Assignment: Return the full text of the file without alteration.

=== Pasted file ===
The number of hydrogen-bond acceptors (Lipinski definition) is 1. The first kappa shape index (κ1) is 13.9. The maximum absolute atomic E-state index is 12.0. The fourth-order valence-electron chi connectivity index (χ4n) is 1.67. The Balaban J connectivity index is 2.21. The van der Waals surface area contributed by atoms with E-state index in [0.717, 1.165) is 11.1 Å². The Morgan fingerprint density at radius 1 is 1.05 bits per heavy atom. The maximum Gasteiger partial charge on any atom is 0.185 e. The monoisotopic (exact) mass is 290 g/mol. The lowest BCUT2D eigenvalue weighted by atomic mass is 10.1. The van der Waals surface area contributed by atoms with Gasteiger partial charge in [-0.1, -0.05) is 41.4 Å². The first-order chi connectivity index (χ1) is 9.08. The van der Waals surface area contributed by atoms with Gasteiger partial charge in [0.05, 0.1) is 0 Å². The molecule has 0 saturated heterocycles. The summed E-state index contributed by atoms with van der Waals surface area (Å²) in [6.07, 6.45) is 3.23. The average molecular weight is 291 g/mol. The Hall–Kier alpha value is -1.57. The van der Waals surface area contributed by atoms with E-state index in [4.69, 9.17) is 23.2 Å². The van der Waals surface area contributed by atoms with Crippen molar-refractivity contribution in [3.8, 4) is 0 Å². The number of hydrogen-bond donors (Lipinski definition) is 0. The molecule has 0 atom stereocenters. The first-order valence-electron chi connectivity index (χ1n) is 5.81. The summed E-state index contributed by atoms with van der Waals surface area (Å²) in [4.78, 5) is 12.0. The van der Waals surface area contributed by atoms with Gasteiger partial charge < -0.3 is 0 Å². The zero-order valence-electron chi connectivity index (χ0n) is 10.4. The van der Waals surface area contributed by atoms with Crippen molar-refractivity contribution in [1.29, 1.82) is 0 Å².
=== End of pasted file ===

The number of hydrogen-bond acceptors (Lipinski definition) is 1. The first kappa shape index (κ1) is 13.9. The maximum absolute atomic E-state index is 12.0. The fourth-order valence-electron chi connectivity index (χ4n) is 1.67. The Balaban J connectivity index is 2.21. The van der Waals surface area contributed by atoms with E-state index in [0.717, 1.165) is 11.1 Å². The Morgan fingerprint density at radius 1 is 1.05 bits per heavy atom. The maximum Gasteiger partial charge on any atom is 0.185 e. The monoisotopic (exact) mass is 290 g/mol. The lowest BCUT2D eigenvalue weighted by atomic mass is 10.1. The van der Waals surface area contributed by atoms with Gasteiger partial charge in [-0.1, -0.05) is 41.4 Å². The first-order chi connectivity index (χ1) is 9.08. The van der Waals surface area contributed by atoms with Gasteiger partial charge in [0.05, 0.1) is 0 Å². The molecule has 0 saturated heterocycles. The summed E-state index contributed by atoms with van der Waals surface area (Å²) in [6.07, 6.45) is 3.23. The average molecular weight is 291 g/mol. The Hall–Kier alpha value is -1.57. The van der Waals surface area contributed by atoms with E-state index in [4.69, 9.17) is 23.2 Å². The van der Waals surface area contributed by atoms with Crippen molar-refractivity contribution in [3.8, 4) is 0 Å². The number of hydrogen-bond donors (Lipinski definition) is 0. The molecule has 0 atom stereocenters. The first-order valence-electron chi connectivity index (χ1n) is 5.81. The summed E-state index contributed by atoms with van der Waals surface area (Å²) in [4.78, 5) is 12.0. The van der Waals surface area contributed by atoms with Gasteiger partial charge < -0.3 is 0 Å². The zero-order valence-electron chi connectivity index (χ0n) is 10.4. The van der Waals surface area contributed by atoms with Crippen molar-refractivity contribution in [1.29, 1.82) is 0 Å².